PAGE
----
Jesus cured disease with exorcisms. But if demons really are a cause of disease, why isn’t exorcism a part of medical practice today?
The Bible records Jesus performing seven distinct exorcisms (sometimes repeated between the gospels). The most famous may be the Gerasene demoniac, a man possessed by many demons. Jesus cured him by expelling the demons into pigs, which then drowned.
Where does disease come from?
Some of the sick people in these exorcism stories had what we would probably diagnose as mental illness, but some illnesses were physical. For example, Jesus healed a demon-possessed man who was blind and mute (Matthew 12:22–32).
The medical picture gets more complicated. Though Jesus spoke to dispel demons in some cases, not all exorcisms were performed this way. For example, the demon possessed child (Mark 7:24–30) was cured remotely without Jesus addressing the demon, and a woman “crippled by a spirit for eighteen years” was cured after a touch (Luke 13:10–13).
What about physical illness? Though Jesus touched people to cure physical illness in some cases (for example, the blind men in Matt. 9:27–30 and the leper in Luke 5:12–16), not all such cures were performed this way. He healed the Centurion’s servant remotely (Matt. 8:5–13), he healed the man with the withered hand in person but without touching (Matt. 12:9–14), he rebuked a fever (Luke 4:38–9), and the bleeding woman was cured after she touched Jesus (Matt. 9:19–20).
To make the picture more complicated still, one final category of illness is that caused by sin. Jesus cured the invalid at the pool of Bethesda (John 5:1–16) and cautioned him, “See, you are well again. Stop sinning or something worse may happen to you.” Sin and illness are also connected in the story of the paralyzed man lowered through the roof (Mark 2:1–12) and when Jesus’s disciples asked about a blind man, “Who sinned, this man or his parents, that he was born blind?” (John 9:1–7).
This sin/disease connection comes from the Old Testament. In the book of Job, Job’s friends assured him that his difficult situation must’ve been caused by his own sin, since God wouldn’t inflict this without cause. Moses lectured Israel that they’d better follow all of God’s commands. Of the many curses they would receive if they didn’t, “The LORD will plague you with diseases” (Deuteronomy 28:15–22). And Eve’s disobedience in the Garden of Eden was supposedly the original sin, the cause of all illness today.
A significant fraction of Jesus’s healings are of illnesses caused by demons or sin, but where are these illnesses today? Are doctors today ill-prepared if they treat demon- or sin-caused illnesses as if they had organic causes?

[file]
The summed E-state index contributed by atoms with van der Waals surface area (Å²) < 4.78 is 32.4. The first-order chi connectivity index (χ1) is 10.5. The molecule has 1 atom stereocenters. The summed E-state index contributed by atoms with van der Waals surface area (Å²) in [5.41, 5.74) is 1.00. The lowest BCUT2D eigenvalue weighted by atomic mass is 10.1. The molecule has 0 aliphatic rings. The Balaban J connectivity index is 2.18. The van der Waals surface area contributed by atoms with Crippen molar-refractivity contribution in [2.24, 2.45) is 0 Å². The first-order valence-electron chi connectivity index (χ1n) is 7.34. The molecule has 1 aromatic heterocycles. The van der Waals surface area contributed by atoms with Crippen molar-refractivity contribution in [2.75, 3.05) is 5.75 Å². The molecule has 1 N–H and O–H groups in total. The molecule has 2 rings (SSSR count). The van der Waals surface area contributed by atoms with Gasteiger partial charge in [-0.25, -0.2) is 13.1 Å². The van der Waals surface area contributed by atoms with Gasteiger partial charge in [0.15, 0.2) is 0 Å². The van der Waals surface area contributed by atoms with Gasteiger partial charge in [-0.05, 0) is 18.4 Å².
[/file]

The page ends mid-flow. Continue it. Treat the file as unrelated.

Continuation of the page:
I see three explanations.
1. Demons/sin caused disease in the time of Jesus but not today
The Christian might argue that the Bible is accurate and that some diseases were caused by demons and others by sin. However, it doesn’t work that way today, and now all illness has an organic cause.
This, of course, is stated without evidence. The Bible doesn’t say this. The naturalistic explanation, as usual, is sufficient: we have categories labeled Pseudoscience and Mythology for stories like these.
2. Demons/sin caused disease 2000 years ago, and that’s still true todayThis is what faith healers like Benny Hinn would tell us. I’d be more convinced by his claims if he weren’t taking money from desperate people who have exhausted conventional medicine or if he were magically curing people in hospitals or if he convinced skeptics like James Randi. (A hilarious video game fight between Benny Hinn and the demons is here.)
Christian apologist Greg Koukl has an interesting angle. He said that demon-possessed people today aren’t morally responsible for their crimes (podcast @12:45). You know—the devil made them do it. One wonders what Koukl is doing to get this important correction made to the law. I’ll be particularly interested in seeing how he determines which people are demon possessed.
3. Demons/sin never caused disease, and the gospels are simply the product of a prescientific time
Different New Testament authors handled exorcisms and cures differently. The gospel of John had plenty of miracles but no exorcisms. Paul has no mention of healings; in fact, Paul mentions no Jesus miracles of any sort. Different authors had different agendas, which explains why some made a big deal of healings and some seem not to have known about them.
The Bible Odyssey blog fits Jesus alongside other exorcists of his time, between “the charismatic magicians and the charismatics of a slightly later period, making him the first of the charismatic exorcists.” As with Jesus’s supernatural birth and resurrection from death, Jesus’s exorcisms aren’t unique. Jesus looks like just another figure from mythology.
The Bible says that demons and sin cause disease, but modern medicine has found no category of disease for which faith healings or exorcisms provide cures. The naturalistic explanation works best. There’s no reason to believe that the stories of Jesus’s healing miracles are accurate and every reason to conclude that they’re simply legend.
its commitment to the truth.
We can only hope religion changes
its commitment to nonsense.
― Victor J. Stenger
Image from Chris Hobcroft, CC license